The recent news that Sears is closing 103 more of its namesake and Kmart stores this year is the latest symptom of the difficult times for brick-and-mortar retailers, especially those whose fortunes are tied to traditional shopping malls (or once operated as a catalog business).
But of course, it’s not just large department stores that have struggled in the face of online options like Amazon: Shops selling musical instruments and related accessories have been folding across the country, which is especially noteworthy, as it’s been long believed that one must try out a guitar, trumpet or cello before dropping several hundred or thousand dollars on it.
As I reported in an article for the February issue of Acoustic Guitar magazine, this isn’t necessarily the case, so small music shop owners are trying various tactics to lure people into their stores. Many are promoting their value as one-stop gathering places: The guitarist who drops in to buy strings or an amplifier might return to see an in-store performance or participate in a slide guitar workshop. That same guitarist also might notice an instrument in the store, go home and research it online, and, the thinking goes, return later to make an offer.
On a visit to Southside Guitars, in Williamsburg, Brooklyn, sales associate David von Bader described to me the importance of a communal space that attracts a wide cross-section of locals.
“We have everyone from broke punk musicians in the neighborhood to pharmaceutical CEOs looking to buy blue-chip guitars for their collection,” he said. “As a consumer, I’ll go to shops where I feel well-treated. For many years of my life, I couldn’t afford things in shops like this. But you keep coming back because it’s part of the community. That’s where you learn about instruments.”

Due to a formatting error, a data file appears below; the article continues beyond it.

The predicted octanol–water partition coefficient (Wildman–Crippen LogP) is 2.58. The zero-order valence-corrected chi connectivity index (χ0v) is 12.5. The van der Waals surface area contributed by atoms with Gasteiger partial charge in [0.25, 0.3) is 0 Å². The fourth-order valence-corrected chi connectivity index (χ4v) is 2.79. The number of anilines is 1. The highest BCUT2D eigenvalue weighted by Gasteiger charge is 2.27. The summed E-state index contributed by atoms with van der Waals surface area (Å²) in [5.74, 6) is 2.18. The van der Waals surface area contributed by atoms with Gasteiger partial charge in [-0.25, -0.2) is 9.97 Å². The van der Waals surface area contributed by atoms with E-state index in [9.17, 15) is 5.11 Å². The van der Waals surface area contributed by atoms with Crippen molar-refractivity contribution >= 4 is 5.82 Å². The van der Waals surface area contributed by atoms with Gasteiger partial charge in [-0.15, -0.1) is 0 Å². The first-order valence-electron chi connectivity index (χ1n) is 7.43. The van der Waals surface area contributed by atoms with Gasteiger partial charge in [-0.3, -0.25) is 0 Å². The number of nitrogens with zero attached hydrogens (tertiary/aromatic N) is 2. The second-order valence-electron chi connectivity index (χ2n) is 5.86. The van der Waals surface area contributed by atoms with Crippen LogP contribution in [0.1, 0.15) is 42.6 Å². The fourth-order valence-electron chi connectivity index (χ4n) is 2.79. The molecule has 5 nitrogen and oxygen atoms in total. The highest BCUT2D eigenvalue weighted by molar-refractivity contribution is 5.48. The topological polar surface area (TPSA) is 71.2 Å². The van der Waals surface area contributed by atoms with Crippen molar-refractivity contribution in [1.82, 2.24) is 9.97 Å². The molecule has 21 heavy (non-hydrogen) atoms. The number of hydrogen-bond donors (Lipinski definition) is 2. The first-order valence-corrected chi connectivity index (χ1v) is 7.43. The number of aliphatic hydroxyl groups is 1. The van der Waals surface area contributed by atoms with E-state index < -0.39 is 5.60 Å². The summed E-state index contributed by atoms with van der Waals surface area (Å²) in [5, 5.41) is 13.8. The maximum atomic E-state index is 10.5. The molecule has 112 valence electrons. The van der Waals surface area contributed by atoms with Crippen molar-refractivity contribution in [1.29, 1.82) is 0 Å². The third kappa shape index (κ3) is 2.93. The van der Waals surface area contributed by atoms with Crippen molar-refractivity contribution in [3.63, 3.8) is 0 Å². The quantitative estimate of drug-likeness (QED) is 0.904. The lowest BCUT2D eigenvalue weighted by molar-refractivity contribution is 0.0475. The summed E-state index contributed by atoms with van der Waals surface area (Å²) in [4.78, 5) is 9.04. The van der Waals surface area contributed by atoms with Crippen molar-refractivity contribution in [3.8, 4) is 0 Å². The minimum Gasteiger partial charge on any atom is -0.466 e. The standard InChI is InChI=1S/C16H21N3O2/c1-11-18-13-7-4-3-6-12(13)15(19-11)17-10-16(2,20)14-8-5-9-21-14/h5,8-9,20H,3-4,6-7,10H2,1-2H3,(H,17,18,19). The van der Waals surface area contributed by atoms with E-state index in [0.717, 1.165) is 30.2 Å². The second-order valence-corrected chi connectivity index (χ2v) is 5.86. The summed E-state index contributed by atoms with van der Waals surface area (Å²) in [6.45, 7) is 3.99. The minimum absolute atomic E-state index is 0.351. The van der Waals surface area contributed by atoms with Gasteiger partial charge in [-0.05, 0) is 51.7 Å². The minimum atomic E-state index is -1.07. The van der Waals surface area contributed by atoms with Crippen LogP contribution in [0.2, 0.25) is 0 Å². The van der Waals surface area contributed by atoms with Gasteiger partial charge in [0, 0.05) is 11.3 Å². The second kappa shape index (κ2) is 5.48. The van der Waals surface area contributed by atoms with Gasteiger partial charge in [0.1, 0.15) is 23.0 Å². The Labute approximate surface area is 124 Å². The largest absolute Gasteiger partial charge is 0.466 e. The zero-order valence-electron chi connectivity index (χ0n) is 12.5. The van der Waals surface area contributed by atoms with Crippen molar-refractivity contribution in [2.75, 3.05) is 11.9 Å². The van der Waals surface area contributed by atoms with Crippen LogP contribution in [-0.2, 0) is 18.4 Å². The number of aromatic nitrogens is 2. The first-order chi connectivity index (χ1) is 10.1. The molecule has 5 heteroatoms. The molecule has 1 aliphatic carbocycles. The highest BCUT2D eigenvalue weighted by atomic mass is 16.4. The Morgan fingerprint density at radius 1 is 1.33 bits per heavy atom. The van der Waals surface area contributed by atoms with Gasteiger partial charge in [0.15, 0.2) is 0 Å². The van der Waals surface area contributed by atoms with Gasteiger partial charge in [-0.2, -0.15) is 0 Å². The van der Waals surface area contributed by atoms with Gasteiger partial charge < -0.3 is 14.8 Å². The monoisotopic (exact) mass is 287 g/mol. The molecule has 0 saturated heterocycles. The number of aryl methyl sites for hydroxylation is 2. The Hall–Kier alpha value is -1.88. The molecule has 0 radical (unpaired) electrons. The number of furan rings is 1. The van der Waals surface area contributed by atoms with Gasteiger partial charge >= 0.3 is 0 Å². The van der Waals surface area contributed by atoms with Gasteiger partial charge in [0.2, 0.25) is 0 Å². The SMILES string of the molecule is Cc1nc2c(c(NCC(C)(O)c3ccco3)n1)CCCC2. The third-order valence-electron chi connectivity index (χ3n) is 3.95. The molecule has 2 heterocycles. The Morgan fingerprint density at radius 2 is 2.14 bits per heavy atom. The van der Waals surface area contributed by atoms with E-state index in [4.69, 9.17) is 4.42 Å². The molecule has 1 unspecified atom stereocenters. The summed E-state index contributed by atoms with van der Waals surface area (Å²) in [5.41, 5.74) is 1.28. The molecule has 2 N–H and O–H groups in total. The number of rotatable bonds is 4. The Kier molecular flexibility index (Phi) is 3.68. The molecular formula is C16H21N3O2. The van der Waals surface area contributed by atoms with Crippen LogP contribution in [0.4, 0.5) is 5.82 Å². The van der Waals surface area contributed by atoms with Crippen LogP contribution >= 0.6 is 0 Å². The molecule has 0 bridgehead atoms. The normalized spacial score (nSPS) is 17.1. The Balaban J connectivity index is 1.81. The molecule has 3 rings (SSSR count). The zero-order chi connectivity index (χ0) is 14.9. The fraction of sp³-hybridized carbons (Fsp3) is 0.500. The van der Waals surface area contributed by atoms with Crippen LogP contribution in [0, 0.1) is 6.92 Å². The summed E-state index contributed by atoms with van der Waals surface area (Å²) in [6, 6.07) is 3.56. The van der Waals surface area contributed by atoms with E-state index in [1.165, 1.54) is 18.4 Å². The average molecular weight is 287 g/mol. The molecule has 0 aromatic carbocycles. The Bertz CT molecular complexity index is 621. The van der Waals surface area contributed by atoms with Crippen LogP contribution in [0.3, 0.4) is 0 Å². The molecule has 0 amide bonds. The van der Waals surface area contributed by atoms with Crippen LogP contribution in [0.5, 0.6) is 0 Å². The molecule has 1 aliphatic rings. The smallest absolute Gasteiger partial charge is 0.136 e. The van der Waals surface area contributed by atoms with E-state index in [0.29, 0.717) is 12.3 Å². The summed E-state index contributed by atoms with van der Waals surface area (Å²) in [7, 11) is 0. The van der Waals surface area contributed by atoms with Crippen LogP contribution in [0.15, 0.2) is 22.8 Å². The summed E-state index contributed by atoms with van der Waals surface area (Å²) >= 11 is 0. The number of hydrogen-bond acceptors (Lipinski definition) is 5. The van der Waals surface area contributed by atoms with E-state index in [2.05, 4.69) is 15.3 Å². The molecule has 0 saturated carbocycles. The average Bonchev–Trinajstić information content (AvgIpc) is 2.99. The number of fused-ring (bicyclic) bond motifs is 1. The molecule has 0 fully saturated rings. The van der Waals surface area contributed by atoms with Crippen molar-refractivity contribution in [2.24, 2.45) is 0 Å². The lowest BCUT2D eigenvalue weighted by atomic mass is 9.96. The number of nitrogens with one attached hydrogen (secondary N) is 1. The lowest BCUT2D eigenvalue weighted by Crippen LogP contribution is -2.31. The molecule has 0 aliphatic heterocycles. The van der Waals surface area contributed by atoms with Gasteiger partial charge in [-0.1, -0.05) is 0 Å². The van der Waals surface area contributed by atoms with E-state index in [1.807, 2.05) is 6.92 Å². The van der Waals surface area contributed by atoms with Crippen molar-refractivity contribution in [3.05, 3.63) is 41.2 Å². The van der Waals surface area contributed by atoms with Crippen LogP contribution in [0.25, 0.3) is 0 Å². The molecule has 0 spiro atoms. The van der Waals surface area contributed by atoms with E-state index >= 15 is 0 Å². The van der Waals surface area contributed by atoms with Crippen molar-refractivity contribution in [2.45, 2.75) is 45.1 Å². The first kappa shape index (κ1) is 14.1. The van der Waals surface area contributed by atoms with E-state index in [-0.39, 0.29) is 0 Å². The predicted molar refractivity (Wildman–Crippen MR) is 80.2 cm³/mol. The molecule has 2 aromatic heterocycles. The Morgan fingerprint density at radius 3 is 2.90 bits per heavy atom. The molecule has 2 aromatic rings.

Of course, Amazon and online music retailers like Reverb have some obvious advantages in convenience. Not everyone lives in an area flush with music shops, and not every brick-and-mortar shop is welcoming. The late Patelson’s Music House behind Carnegie Hall was famous for both its wide selection of sheet music and its crusty, cantankerous staff. Stores along the now-faded Music Row of West 48th Street had mixed reputations for customer service and pricing, though they didn’t lack for character and occasional deals. But some musicians felt these stores simply weren’t worth the hassle.
Owners of independent guitar shops around the U.S. tell me that they continue to serve as places to seek expert advice, comparison shop and learn about the newest instruments. But many also maintain robust websites of their own. It may be a sound insurance policy for the future.
Read the full piece and also read why Matt Umanov Guitars in Manhattan closed late last year.
Top Photo: Music Emporium in Lexington, Massachusetts